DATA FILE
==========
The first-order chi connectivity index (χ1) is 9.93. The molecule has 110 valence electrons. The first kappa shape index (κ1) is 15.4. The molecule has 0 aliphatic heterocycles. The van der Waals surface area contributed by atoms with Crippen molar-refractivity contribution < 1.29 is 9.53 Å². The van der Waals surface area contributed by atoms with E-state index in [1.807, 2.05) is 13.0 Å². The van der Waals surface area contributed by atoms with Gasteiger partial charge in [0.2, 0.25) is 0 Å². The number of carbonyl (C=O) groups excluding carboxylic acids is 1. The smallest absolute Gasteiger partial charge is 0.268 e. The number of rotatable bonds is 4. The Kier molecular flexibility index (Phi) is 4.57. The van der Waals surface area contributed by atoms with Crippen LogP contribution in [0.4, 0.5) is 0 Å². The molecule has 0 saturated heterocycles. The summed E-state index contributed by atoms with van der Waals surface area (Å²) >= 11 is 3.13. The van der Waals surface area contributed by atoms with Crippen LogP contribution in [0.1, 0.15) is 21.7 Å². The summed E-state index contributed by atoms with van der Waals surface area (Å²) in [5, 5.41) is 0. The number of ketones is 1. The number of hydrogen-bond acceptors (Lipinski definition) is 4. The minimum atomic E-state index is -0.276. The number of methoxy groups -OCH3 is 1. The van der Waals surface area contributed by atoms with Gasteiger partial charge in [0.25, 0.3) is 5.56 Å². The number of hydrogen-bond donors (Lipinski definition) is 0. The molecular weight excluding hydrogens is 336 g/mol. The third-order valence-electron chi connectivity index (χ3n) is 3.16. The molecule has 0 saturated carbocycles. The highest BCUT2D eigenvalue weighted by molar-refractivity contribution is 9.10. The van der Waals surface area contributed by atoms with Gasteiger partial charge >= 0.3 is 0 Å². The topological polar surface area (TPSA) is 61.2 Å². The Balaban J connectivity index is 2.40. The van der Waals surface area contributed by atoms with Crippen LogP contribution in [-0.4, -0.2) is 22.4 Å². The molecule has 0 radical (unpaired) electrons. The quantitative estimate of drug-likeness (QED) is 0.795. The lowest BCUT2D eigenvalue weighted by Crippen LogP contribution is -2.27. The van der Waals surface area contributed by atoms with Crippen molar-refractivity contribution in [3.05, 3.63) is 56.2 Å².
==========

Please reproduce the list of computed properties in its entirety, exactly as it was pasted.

The first-order chi connectivity index (χ1) is 9.93. The molecule has 110 valence electrons. The first kappa shape index (κ1) is 15.4. The molecule has 0 aliphatic heterocycles. The van der Waals surface area contributed by atoms with Crippen molar-refractivity contribution < 1.29 is 9.53 Å². The van der Waals surface area contributed by atoms with E-state index in [1.807, 2.05) is 13.0 Å². The van der Waals surface area contributed by atoms with Gasteiger partial charge in [0.2, 0.25) is 0 Å². The number of carbonyl (C=O) groups excluding carboxylic acids is 1. The smallest absolute Gasteiger partial charge is 0.268 e. The number of rotatable bonds is 4. The Kier molecular flexibility index (Phi) is 4.57. The van der Waals surface area contributed by atoms with Crippen LogP contribution in [0.4, 0.5) is 0 Å². The molecule has 0 saturated heterocycles. The summed E-state index contributed by atoms with van der Waals surface area (Å²) >= 11 is 3.13. The van der Waals surface area contributed by atoms with Crippen LogP contribution in [0.1, 0.15) is 21.7 Å². The summed E-state index contributed by atoms with van der Waals surface area (Å²) in [5, 5.41) is 0. The number of ketones is 1. The number of hydrogen-bond acceptors (Lipinski definition) is 4. The minimum atomic E-state index is -0.276. The number of methoxy groups -OCH3 is 1. The van der Waals surface area contributed by atoms with Gasteiger partial charge in [0.25, 0.3) is 5.56 Å². The number of hydrogen-bond donors (Lipinski definition) is 0. The molecular weight excluding hydrogens is 336 g/mol. The third-order valence-electron chi connectivity index (χ3n) is 3.16. The molecule has 0 saturated carbocycles. The highest BCUT2D eigenvalue weighted by molar-refractivity contribution is 9.10. The van der Waals surface area contributed by atoms with Gasteiger partial charge >= 0.3 is 0 Å². The topological polar surface area (TPSA) is 61.2 Å². The Balaban J connectivity index is 2.40. The van der Waals surface area contributed by atoms with Crippen LogP contribution in [-0.4, -0.2) is 22.4 Å². The molecule has 0 radical (unpaired) electrons. The quantitative estimate of drug-likeness (QED) is 0.795. The lowest BCUT2D eigenvalue weighted by Crippen LogP contribution is -2.27. The van der Waals surface area contributed by atoms with Crippen molar-refractivity contribution in [3.05, 3.63) is 56.2 Å².